Surge protection for both power and signal lines is a cost-effective way to save downtime, increase system and data dependability, and eliminate equipment damage caused by transients and surges. It can be used for any type of facility or load (1000 volts and below). The following are examples of SPD uses in the industrial, commercial, and residential sectors:
Control cabinets, programmable logic controllers, electronic motor controllers, equipment monitoring, lighting circuits, metering, medical equipment, critical loads, backup power, UPS, and HVAC equipment are all examples of power distribution.
Circuits for communication, telephone or fax lines, cable TV feeds, security systems, alarm signaling circuits, entertainment center or stereo equipment, kitchen or home appliances
SPDs are defined as follows by ANSI/UL 1449:
Type 1: Permanently connected, designed to connect the secondary of the service transformer to the line side of the service disconnect overcurrent device (service equipment). Their primary function is to safeguard the electrical system’s insulation levels from external surges induced by lightning or utility capacitor bank switching.
Type 2: Permanently connected to the load side of the service disconnect overcurrent device (service equipment), including brand panel locations. The main goal of these surge protectors is to protect sensitive electronics and microprocessor-based loads from residual lightning energy, motor-generated surges, and other internally generated surge events.
Type 3: At-the-Point-Of-Use From the electrical service panel to the point of use, SPDs should be built with a minimum conductor length of 10 meters (30 feet). SPDs that are cord linked, direct plug-in, and receptacle type are examples.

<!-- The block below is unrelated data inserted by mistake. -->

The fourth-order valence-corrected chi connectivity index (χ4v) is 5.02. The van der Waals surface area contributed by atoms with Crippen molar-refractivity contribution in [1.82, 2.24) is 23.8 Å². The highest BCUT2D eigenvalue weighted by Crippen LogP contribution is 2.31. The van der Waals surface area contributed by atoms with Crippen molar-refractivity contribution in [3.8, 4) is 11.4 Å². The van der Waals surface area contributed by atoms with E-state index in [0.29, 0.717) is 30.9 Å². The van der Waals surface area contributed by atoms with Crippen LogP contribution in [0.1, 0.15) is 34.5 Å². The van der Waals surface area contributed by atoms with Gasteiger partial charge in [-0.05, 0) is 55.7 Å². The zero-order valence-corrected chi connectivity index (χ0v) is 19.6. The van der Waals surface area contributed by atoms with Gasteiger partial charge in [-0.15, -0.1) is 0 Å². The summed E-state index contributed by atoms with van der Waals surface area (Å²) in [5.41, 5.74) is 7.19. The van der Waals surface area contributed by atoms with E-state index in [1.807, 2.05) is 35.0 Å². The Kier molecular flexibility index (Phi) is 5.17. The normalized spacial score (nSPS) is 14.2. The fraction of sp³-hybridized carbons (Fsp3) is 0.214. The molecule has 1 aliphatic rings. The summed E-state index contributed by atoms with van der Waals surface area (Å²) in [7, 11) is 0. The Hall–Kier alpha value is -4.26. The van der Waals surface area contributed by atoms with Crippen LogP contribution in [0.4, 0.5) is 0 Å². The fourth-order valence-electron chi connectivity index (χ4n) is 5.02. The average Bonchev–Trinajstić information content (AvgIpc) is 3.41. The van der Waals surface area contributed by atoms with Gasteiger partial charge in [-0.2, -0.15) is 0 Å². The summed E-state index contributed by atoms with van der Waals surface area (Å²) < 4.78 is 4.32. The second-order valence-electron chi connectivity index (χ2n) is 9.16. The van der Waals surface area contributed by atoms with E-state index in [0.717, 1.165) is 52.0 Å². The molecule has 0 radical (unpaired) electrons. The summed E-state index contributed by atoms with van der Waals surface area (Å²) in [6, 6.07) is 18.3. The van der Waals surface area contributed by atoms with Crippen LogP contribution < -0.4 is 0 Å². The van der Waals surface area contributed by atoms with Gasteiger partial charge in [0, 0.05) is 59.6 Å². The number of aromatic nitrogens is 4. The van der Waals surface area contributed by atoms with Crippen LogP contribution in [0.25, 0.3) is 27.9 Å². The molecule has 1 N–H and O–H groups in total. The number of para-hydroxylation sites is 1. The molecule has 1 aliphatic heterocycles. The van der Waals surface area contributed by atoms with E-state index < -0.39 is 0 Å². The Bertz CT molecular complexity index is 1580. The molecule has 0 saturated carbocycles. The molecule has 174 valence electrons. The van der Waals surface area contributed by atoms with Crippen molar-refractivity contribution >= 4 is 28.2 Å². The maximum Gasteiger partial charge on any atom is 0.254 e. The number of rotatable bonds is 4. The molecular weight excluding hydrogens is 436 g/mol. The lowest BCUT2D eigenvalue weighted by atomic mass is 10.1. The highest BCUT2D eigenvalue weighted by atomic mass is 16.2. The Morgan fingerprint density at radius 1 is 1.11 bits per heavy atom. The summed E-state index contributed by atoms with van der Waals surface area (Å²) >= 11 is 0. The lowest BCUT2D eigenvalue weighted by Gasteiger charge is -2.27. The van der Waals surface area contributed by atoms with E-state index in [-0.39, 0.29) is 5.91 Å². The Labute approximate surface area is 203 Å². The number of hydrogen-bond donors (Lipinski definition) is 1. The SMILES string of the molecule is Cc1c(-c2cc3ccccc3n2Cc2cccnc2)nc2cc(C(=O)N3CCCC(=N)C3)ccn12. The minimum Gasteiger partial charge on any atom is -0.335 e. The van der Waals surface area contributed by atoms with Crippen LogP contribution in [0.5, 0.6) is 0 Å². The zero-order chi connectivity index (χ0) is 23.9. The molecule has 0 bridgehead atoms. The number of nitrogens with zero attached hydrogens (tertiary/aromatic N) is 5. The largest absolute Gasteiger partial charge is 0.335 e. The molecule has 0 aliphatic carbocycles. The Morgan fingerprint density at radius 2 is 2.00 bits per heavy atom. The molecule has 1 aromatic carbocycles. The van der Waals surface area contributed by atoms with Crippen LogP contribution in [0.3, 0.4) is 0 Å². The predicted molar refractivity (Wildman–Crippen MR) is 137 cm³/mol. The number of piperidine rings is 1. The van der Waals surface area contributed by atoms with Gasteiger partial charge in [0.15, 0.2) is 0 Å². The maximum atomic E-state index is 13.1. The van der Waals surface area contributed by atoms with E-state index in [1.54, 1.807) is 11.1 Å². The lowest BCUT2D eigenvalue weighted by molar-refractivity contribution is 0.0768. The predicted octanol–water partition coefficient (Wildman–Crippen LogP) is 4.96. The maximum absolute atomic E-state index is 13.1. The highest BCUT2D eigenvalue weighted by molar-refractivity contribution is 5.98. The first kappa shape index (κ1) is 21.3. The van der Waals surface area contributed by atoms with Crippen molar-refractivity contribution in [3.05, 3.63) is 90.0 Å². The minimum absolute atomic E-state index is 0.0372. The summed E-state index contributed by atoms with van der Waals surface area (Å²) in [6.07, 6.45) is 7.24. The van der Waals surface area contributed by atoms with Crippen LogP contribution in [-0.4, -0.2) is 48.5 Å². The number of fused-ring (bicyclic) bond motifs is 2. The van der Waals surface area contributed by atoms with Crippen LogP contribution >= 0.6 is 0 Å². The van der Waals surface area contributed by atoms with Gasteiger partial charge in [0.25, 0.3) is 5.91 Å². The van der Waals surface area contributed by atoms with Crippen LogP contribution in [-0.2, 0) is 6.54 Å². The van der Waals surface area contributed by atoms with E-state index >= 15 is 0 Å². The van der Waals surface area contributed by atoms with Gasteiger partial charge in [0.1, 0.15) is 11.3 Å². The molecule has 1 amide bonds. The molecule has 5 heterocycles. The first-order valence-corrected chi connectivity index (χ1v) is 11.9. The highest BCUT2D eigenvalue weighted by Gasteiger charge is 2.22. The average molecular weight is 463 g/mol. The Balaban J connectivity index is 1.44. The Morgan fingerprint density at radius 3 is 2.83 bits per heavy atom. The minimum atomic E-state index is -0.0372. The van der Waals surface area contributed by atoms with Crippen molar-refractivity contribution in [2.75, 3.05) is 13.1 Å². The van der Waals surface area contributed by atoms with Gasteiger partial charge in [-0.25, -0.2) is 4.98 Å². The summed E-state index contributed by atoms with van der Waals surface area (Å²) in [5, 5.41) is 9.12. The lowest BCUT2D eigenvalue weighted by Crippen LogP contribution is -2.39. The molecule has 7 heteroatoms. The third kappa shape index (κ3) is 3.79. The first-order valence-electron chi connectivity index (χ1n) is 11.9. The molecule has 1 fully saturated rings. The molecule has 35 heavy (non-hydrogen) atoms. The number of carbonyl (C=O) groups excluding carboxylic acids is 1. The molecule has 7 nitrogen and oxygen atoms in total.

Type 4 : SPD (Component Recognized) Component Assembly –– These component assemblies are made up of one or more Type 5 SPD components, as well as a disconnector (internal or external) or a means of passing the UL 1449, Section 39.4 limited current tests. These are unfinished SPD assemblies that are normally placed in listed end-use items if all acceptance parameters are met. These Type 4 component assemblies are not permitted to be put in the field as a stand-alone SPD because they are incomplete as an SPD and require further examination. Overcurrent protection is frequently required for these devices.
Type 5 SPD (Component Recognized) — Discrete component surge protection devices, such as MOVs, that can be installed on a printed circuit board and linked by their leads, or that can be housed in an enclosure with mounting and wiring terminations. These Type 5 SPD components are insufficient as an SPD and must be evaluated further before being put in the field. Type 5 SPDs are typically employed in the design and building of full SPDs or SPD assemblies.
Post time: Mar-10-2022